I’ll disagree about “requiring” moderators. Some of my best experiences on the net have been in the absence of moderators. But I’ll agree at least that the broader the user base, the more a moderator becomes useful or necessary. Village Idiots has never had a moderator, and while I wouldn’t call what we do here “thoughtful discourse,” neither is there anything abusive or spammy. If we grew to a million users, a moderator would be needed.

  7. I think I’ve tried yahoo groups and even a usenet group as well a long, long time ago. I can’t remember why I didn’t stick with either.

    I agree with your last paragraph. It’s believable that thoughtful, civil discourse can occur without moderators with smaller numbers of people (and I would call some of our conversations thoughtful). The problem is that these sites are hard to find. If you know how I can find some sites, on the topics I mentioned, let me know.

  8. This is not an attempt to get you to get on FB, but I’ll say that in my own streams, conversation tends to be reasoned and productive. There have been really good discussions there about the Civil Beat situation, including by people who work in other media (KHON and others). One of the things about social media that makes it great is that you get to decide who has any input in your stream. My friends are pretty smart or pretty nice (and in a few situations both).

  9. I hate it less as time has gone by, because they keep changing it. They’ve made several adjustments to how it works — making it more and more like Twitter, actually, which I still love. But they’ve introduced a few changes I dislike, too.

    The main reason is that while they stripped down a lot of functionality that made MySpace impossible to read, they added new things to up its addictiveness (to some others; not to me), and those things made FB almost unbearable for me. But then they added ways of turning that stuff off, which means my stream is a lot more pleasant, by my standards. So yeah. I don’t hate is as much as I used to, but I still don’t love it.

  10. It’s hard to know what you mean because you’re not being specific, but from what I gather, FB’s features that made the site more addictive increased activity on your page and that activity was a strong turn off. Now, you have more control to reduce that activity on your page. Does that sound right?

  11. I’m not being specific because some of this stuff is difficult to explain to a non-user, but I’ll give one quick example. Actually, it’s the same example I gave you at Grace’s birthday dinner, but I don’t mind giving it again.

    One of the (many) things you can do on FB is play games. There are a lot of different kinds of games, but one very popular one involves running a farm. You start off with a bare-bones farm and a tiny amount of money, but by purchasing seeds and tending to your crops, you grow and sell produce, which lets you purchase better stuff for your farm, or expand its size. You can also help your friends out (real life friends who are also playing the game) by harvesting their crops for them if the crops are ready. ‘Cause the thing about the crops is that they grow at different rates, and once they’re ready to be reaped, you only have a small window of time in which to reap them, or they spoil.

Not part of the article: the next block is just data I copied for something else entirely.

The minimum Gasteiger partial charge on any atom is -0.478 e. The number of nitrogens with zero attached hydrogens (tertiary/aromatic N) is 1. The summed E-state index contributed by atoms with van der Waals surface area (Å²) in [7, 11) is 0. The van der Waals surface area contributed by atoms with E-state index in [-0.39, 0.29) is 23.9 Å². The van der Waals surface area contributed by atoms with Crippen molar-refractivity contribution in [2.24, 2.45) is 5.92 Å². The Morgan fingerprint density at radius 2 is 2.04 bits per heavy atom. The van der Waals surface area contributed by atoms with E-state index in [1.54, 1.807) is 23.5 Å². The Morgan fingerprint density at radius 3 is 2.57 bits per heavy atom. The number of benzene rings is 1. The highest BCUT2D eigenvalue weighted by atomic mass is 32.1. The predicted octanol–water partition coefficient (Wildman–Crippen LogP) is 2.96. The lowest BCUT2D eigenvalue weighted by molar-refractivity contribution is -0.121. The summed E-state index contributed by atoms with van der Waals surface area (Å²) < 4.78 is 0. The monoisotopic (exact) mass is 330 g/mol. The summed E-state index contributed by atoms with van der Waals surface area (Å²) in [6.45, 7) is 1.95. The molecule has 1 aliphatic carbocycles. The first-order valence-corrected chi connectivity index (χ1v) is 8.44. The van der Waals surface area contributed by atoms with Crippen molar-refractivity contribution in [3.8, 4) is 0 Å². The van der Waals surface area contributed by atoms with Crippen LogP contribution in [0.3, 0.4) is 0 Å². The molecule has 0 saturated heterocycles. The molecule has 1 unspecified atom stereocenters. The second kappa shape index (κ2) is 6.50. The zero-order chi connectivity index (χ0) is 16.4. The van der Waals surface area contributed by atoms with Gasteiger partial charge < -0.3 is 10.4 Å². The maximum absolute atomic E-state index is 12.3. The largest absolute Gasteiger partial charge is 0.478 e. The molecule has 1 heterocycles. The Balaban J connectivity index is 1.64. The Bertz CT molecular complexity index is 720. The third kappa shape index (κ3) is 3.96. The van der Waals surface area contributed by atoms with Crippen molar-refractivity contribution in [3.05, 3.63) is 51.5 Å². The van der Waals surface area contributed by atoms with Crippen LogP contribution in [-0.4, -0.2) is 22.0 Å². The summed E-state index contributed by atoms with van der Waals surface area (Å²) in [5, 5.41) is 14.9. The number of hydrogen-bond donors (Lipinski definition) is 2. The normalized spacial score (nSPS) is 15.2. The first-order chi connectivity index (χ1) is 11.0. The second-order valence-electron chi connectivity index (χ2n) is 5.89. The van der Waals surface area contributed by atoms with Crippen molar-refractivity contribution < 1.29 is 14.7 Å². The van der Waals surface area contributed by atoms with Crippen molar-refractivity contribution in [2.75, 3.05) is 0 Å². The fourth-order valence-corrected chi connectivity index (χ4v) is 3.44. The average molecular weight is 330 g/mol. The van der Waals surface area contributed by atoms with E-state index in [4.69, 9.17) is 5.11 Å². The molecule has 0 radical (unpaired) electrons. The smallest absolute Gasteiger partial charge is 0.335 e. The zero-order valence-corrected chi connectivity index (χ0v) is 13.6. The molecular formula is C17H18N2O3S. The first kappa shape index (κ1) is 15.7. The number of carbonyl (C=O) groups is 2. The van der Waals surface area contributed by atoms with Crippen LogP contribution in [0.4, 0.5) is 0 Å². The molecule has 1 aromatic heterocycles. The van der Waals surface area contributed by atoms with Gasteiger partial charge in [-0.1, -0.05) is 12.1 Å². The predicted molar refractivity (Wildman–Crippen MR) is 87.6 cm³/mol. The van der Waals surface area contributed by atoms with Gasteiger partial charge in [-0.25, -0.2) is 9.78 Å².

Harvesting a friend’s crops means you get (insert something desirable here; I actually don’t know what it is because I never played it), so it does something nice for your friends but you benefit from it too. The more friends you have, the more opportunites you have to do nice things for them, and the more opportunities you have for them to do nice things for you.

    This friendship thing is one of the things that makes the games viral. Because the game is better if you have more friends playing, you can send out messages to ALL your FB friends with one easy click. Messages like “Frankie sent you four sheep on Farm Game!” or “Frankie invited you to play Farm Game!” or “Frankie needs your help in Farm Game!”

    Since the games were so addictive and since so many of your friends were playing it, the number of notifications you’d receive just for the games was ridiculous. I’m in on FB because I want to hear about Vicky’s kids getting into HBA, or Jared’s promotion, or some article Angela finds intriguing and would like my comments on. But that good stuff was squeezed in among fifty messages about Farm Game (and its many clones!).